libraries @ cambridge conference I said yes with more than a little trepidation. However if 2013 is going to be my Chartership year I had better learn how to push my boundaries and there's nothing like jumping in at the deep end!
Having never done anything like this before I did what any good librarian in this situation would do - I started to research tips on how to be part of a conference panel. I found a couple of reassuring resources but most focused on how to chair a panel discussion rather than how to be part of it, so I thought I would use this post to share a couple of tips for other first timers:
- remember that you have been asked to contribute, so someone thinks you know what you're talking about even if you're less than confident. You must have done something to make them think this so try not to stress too much about how little you (think you) know about the topic
- try not to over prepare (also advice I give to people attending job interviews). It's a must to do some preparation but don't over think it. Have a list of bullet points rather than a totally planned speech which can sound a bit robotic
- on the flip side, don't go in totally unprepared. Meet up with your fellow panelists and talk about areas you think might come up. You could even assign areas to talk about, giving you a chance to feel a bit more prepared on a smaller slice of the overall topic
- remember to talk to the audience not just your fellow panelists, especially if you're responding to an audience question. And don't do that thing where you imagine the audience naked - never a pretty image!
- at least attempt to look like you're enjoying yourself, even if you're not. Remember the conferences that you have attended where the presenter has looked totally bored and you have tuned out as a result? If you don't look interested in what's happening then the audience definitely won't be
- be yourself, in terms of both personality and dressing. Dress smartly but comfortably rather than trying to 'dress to impress'. If you wear something you're not used to then you will feel uncomfortable, which means that you will look uncomfortable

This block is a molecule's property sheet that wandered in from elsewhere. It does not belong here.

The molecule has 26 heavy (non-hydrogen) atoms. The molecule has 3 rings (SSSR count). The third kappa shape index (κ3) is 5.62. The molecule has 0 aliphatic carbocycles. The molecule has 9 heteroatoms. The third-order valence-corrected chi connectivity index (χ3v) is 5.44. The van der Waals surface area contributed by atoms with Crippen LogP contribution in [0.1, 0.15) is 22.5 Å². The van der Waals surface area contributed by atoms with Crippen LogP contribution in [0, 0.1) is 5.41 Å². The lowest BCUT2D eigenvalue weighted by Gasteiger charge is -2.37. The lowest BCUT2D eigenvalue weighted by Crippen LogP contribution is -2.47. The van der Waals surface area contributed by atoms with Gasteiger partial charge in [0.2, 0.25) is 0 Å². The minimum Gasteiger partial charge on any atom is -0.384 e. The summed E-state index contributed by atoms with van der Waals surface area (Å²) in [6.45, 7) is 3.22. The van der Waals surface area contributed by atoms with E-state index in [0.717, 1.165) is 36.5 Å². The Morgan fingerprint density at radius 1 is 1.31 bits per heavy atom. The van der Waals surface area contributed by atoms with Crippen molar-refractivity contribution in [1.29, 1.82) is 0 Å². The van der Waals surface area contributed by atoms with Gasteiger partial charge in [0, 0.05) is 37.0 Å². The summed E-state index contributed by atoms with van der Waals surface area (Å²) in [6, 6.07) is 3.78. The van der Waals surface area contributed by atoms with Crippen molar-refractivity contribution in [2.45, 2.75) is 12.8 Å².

- don't give long-winded and technical answers. People will tune out. Remember a really bad panel session that you have been to where you understood nothing? Don't copy that
- the audience is not out to get you or trip you up with horrible questions, they're probably just glad it's not them on that stage! If you do get asked a question it's because you made enough of an impact with that person that they felt they needed to respond. If you don't know the answer then say so, you can always look into it and follow it up later. No one is expecting you to have all the answers
- if you have a last minute panic and end up rocking in a corner before the session remember that it's only an hour out of your life. Try to think of it as a conversation with other people interested in the topic rather than a scary experience (something else which works for me in job interviews). Audience members wouldn't be there in the first place if they weren't interested in what you have to say!
Being involved in a panel discussion is a way to ease yourself into public speaking. You're not up there on your own giving a paper and you can share the responsibility for questions with others meaning that you're not totally put on the spot. Taking part in a conference is a great opportunity and will look good on your CV in what is an increasingly competitive job market. It might take a lot of convincing (never mind a couple of stiff drinks) to get you up there but I promise that it will be worth it in the end. If all else fails remember that if I can do it, so can you!
photo credit: www.audio-luci-store.it via photopin cc
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